Both NVIDIA and AMD have opted for the same manufacturer for the chips of their new gaming graphics cards, but although for the first time they will compete head-to-head with the same node, Huang’s are once again one step ahead when it comes to to the acquisition of chip supply. And it is that as we have been able to know NVIDIA has reserved all the production of TSMC in the most advanced node that the company has to mass manufacture, its 4nm.
NVIDIA wants to deal a hard blow to AMD and distance itself from it based on a checkbook and exclusivity. After leaving Samsung and with the consequent problem of pride for Koreans, it is now thrown back into the hands of Taiwan to hit back (at least partially) its most direct rival, since Intel plays in another league.
NVIDIA GH100, the beast will arrive in the most advanced node
Since the 3nm at the moment are a chimera that has no real prospects of reaching the market soon, the 5nm being in the high-performance mass production phase for a few months and having no real alternatives with Samsung, I had little margin NVIDIA to move and be at the forefront.
TSMC’s 4nm is the only real option to distance itself from AMD and as expected the greens have pulled out the checkbook and thereby ensure that any chip that comes out of Taiwan at 4nm is destined to produce the new Hooper GPU.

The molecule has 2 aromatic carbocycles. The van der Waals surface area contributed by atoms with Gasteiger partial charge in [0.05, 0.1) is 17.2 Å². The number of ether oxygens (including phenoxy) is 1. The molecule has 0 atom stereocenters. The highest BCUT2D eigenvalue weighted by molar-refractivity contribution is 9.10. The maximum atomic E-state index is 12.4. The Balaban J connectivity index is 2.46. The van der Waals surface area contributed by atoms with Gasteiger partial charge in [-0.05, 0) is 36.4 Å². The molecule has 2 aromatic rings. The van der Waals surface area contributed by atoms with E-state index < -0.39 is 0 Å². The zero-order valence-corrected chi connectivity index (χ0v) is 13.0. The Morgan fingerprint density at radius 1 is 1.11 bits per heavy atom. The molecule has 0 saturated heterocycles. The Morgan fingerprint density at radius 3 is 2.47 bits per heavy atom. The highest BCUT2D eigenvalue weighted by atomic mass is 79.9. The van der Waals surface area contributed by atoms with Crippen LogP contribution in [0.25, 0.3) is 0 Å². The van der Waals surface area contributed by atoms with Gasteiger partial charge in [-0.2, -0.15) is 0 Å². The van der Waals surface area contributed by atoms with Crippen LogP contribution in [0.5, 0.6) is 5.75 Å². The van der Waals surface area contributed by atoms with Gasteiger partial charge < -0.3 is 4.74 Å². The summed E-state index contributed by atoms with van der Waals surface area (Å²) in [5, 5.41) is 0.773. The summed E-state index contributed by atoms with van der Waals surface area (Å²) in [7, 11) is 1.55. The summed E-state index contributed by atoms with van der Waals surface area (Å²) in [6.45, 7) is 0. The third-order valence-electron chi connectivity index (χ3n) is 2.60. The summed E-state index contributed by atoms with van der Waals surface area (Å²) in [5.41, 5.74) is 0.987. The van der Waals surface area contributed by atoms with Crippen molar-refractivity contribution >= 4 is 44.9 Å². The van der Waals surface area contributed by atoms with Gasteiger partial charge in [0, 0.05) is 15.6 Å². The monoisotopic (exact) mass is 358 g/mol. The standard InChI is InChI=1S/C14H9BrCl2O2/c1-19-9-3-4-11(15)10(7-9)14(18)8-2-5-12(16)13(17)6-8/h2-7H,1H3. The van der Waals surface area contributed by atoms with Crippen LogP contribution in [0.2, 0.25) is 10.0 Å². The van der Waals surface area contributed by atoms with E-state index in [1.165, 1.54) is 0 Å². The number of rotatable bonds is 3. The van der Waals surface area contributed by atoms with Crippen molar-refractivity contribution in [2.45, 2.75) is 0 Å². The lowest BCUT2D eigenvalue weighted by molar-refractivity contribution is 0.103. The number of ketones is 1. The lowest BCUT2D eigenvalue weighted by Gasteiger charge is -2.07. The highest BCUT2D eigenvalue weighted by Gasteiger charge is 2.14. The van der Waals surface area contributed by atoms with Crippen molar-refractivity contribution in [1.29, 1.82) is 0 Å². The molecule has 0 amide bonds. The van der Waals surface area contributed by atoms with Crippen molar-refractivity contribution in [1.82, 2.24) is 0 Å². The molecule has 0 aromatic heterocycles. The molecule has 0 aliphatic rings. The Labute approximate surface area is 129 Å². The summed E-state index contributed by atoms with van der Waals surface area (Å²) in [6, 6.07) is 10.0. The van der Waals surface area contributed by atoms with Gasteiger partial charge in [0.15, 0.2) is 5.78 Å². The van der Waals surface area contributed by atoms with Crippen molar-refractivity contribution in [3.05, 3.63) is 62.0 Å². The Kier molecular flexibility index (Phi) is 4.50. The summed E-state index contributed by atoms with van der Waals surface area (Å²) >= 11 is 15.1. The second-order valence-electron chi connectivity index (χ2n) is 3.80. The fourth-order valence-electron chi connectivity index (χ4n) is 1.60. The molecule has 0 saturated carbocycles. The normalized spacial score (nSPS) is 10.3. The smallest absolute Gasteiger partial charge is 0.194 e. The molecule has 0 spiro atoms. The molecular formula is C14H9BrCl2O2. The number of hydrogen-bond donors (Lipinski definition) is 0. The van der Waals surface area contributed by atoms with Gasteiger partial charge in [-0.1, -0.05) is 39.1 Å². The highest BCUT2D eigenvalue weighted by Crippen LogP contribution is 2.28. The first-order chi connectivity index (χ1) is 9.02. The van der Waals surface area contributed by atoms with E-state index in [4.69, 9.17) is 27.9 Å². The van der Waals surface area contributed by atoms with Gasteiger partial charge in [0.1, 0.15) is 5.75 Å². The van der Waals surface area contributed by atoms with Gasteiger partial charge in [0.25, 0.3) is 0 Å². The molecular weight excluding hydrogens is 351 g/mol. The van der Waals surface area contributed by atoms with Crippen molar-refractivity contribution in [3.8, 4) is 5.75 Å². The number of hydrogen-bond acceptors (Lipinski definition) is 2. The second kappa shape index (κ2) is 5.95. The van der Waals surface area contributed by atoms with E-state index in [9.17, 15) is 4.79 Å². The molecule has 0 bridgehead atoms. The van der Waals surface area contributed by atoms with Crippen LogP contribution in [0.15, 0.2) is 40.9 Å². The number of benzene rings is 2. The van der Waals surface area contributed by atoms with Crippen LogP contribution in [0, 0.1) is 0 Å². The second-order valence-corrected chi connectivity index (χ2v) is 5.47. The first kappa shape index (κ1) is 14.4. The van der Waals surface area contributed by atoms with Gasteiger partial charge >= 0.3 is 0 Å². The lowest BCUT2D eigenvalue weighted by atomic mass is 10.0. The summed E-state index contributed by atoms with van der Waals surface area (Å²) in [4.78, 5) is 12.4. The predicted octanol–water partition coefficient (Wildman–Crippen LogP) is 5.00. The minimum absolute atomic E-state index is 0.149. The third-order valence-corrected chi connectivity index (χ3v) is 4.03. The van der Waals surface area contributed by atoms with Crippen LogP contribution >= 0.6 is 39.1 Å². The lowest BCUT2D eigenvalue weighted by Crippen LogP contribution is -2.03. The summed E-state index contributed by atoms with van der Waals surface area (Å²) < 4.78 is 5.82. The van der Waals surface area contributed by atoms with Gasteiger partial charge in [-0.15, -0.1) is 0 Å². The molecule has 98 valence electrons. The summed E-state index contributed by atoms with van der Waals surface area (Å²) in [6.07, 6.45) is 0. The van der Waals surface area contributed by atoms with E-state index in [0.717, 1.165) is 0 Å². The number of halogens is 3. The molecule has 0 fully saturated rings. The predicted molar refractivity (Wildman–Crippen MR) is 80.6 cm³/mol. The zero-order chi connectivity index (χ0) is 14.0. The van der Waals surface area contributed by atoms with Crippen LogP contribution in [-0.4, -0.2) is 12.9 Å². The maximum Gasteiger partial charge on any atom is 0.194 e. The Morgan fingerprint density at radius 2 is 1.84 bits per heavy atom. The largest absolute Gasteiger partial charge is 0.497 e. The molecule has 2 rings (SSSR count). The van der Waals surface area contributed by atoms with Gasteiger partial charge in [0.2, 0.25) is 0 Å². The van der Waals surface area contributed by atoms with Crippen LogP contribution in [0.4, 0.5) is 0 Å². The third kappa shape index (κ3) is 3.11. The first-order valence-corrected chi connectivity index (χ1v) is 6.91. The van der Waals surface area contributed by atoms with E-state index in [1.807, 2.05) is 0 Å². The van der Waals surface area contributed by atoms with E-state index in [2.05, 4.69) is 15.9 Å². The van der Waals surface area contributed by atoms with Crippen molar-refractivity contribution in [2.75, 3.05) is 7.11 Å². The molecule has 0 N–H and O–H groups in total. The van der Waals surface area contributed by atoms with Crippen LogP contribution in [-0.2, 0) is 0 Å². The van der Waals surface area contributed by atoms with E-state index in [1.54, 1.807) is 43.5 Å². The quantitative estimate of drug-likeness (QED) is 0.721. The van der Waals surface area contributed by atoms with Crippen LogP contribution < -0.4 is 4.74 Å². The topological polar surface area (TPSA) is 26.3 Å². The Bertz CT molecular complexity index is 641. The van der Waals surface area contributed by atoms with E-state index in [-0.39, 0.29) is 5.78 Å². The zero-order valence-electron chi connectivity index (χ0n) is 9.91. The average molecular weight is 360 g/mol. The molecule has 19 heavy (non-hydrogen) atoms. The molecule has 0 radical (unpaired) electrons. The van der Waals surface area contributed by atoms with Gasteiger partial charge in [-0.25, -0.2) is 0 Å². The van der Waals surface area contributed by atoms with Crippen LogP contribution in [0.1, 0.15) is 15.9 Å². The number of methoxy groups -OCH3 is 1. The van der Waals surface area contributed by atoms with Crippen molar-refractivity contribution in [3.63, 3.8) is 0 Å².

From here comes the controversy, since there have been rumors about the production ramp of this type of node, while on the other hand and after having already seen the chip itself, it is speculated with the arrival for the third quarter of this year, that is, between July and September.
AD102 at 5nm and NVIDIA GH100 with TSMC at 4nm
TSMC cannot ensure production of its 4nm for NVIDIA and AMD at the volume level that both companies want, therefore, Navi 31 and AD102as well as other inferior chips must be manufactured on the 5nm node.
GH100 is different since the volume is much smaller, many fewer units will be sold proportionally and above all, it will have at most and supposedly two variants that are simply chips that have not passed the internal tests to be GH100 as such in its entirety.
What NVIDIA is looking for here is simple: not to repeat the mistakes of the past with AMD and TSMC, since if we remember in 2020 those of Lisa Su ate their toast by reserving production with the Taiwanese 7nm giant, having to resort to Samsung and its 8nm with a lower monthly volume of chips.
So with the move to TSMC and their 5nm and 4nm for the GH100 it is more than likely that the share of the 80% of the market that NVIDIA has increases if they do a good job and are ahead of AMD, something that is still not clear to us since on paper the data of one and the other has lights and shadows.